Make your site shine in lynx (for some value of “shine”)

Yesterday I presented my findings about the Wii browser. Today we shall do the same with Lynx.

Lynx is a text-mode browser which renders on terminals. While it will work on a VT-100, it will greatly benefit from a color terminal. I have found Lynx to be useful when browsing the web from low-bandwidth and/or high-latency settings. For instance, from my student room in a few occasions getting at the wider web would fail, but I could connect to school machines just fine, so I logged by ssh to my school account. Unfortunately, while I could tunnel an X window connection a graphical browser used in such a way was pretty much unusable, but Lynx worked very well.

At this point I need to note that I am not doing web design by any stretch, rather I try to make sure my writing can be read without hassle on such a target.

So first, Lynx has a number of limitations coming from the display device. For one, there is only one font, determined by the terminal or terminal emulator, and it’s not possible for Lynx to change it. Furthermore, font rendering is pretty primitive, don’t expect proportional text, varying font sizes or (God forbid) kerning or ligatures. There is no italics either, though Lynx will try and make sure italics and bold are highlighted in some way through the use of color, the same goes for <code>. The same way, in order to emphasize <h#>, Lynx renders them flush to the left, while paragraphs are indented.

Lynx is also Unicode-aware and will understand and convert between the different encodings and render to UTF-8 if the terminal supports it (which is common for terminal emulators nowadays). So don’t get the impression that text-mode and terminal mean straight quotes and simple hyphens. All in all, despite the limitations Lynx will render your text and at least the meaning of your text formatting as best as it can.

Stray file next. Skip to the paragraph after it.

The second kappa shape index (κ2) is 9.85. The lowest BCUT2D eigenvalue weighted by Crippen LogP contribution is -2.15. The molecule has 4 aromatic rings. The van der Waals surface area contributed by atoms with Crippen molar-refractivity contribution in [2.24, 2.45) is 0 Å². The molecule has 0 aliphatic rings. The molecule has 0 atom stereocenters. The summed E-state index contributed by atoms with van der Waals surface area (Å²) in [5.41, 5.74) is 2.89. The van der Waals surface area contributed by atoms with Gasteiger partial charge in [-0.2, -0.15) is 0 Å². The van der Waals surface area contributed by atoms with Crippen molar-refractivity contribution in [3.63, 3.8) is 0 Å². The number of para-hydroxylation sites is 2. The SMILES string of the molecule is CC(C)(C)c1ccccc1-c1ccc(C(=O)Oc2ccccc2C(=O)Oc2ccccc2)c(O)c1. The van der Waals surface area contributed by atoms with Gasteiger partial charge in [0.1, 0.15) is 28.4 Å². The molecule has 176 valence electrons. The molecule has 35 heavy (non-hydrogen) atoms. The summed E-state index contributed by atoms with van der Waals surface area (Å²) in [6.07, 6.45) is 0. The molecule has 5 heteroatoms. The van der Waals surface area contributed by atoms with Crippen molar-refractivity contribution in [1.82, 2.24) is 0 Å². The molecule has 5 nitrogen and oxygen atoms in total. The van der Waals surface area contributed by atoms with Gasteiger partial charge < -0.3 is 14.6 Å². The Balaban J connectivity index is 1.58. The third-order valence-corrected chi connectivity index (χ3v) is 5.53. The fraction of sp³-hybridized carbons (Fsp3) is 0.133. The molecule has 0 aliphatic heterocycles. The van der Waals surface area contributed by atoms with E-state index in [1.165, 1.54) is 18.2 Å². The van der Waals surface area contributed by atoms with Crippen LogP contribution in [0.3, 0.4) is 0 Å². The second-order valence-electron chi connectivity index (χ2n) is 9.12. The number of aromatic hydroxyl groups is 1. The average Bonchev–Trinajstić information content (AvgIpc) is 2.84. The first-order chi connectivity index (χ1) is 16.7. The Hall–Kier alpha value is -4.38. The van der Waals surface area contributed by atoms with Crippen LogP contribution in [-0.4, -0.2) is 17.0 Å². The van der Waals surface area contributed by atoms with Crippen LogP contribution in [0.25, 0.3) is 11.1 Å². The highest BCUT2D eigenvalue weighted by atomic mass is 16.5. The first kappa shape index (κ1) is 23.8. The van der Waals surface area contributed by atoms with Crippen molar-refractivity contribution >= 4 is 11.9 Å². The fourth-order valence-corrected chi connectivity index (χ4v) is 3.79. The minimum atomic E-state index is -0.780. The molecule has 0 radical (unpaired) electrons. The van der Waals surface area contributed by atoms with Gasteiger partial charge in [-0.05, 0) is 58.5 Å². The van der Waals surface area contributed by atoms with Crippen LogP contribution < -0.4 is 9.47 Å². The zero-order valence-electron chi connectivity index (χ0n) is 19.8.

Besides your text itself, however, it is important to remember that Lynx is a text-mode browser. Besides no images (so don’t forget the alt text!), this means it will not attempt to interpret your site layout and try and render it with box drawing characters or anything of the sort; instead, your text will be rendered in the order it appears in the HTML source, so if you have a side column (like navigation) whose content is after the main writing in the HTML source, it will appear after your writing in Lynx (which may be what you want). This also means that you should avoid having too much navigation boilerplate at the top: what appears as an unobtrusive 30 pixel high row of buttons/menus in a graphical browser will show as a laundry list of links, with menus unrolled, that the user has to scroll through at the start of every single page.

Also, Lynx will render your content as white text on black, and will not try to apply your color scheme. Lynx seems to ignore any styling information, this means you need true separation of content and presentation; for instance the boxes I use around additions I make later on to a post do not render at all and this information is lost (it’s not too bad in this case), so try and avoid such constructs. Lynx does not support Javascript either.

The user interacts entirely with the keyboard; it’s pretty spartan, but efficient: base commands are space/b to scroll down/up a screenful of text from a page, up/down arrows to navigate links, right arrow to follow a link, left arrow for back (a development tip: you do ctrl-R to reload and refresh the page). Some site navigation options, especially if they are after the content, may not be as discoverable for the user as on a graphical browser, on the other hand users will gladly search, so make sure you have a search box at the top, clearly marked (with text!), they will take it from there.

In the end, don’t neglect Lynx, you might not think of it as useful, until the day you need to check the content a site serves when seen from a machine on which you happen to have a ssh account…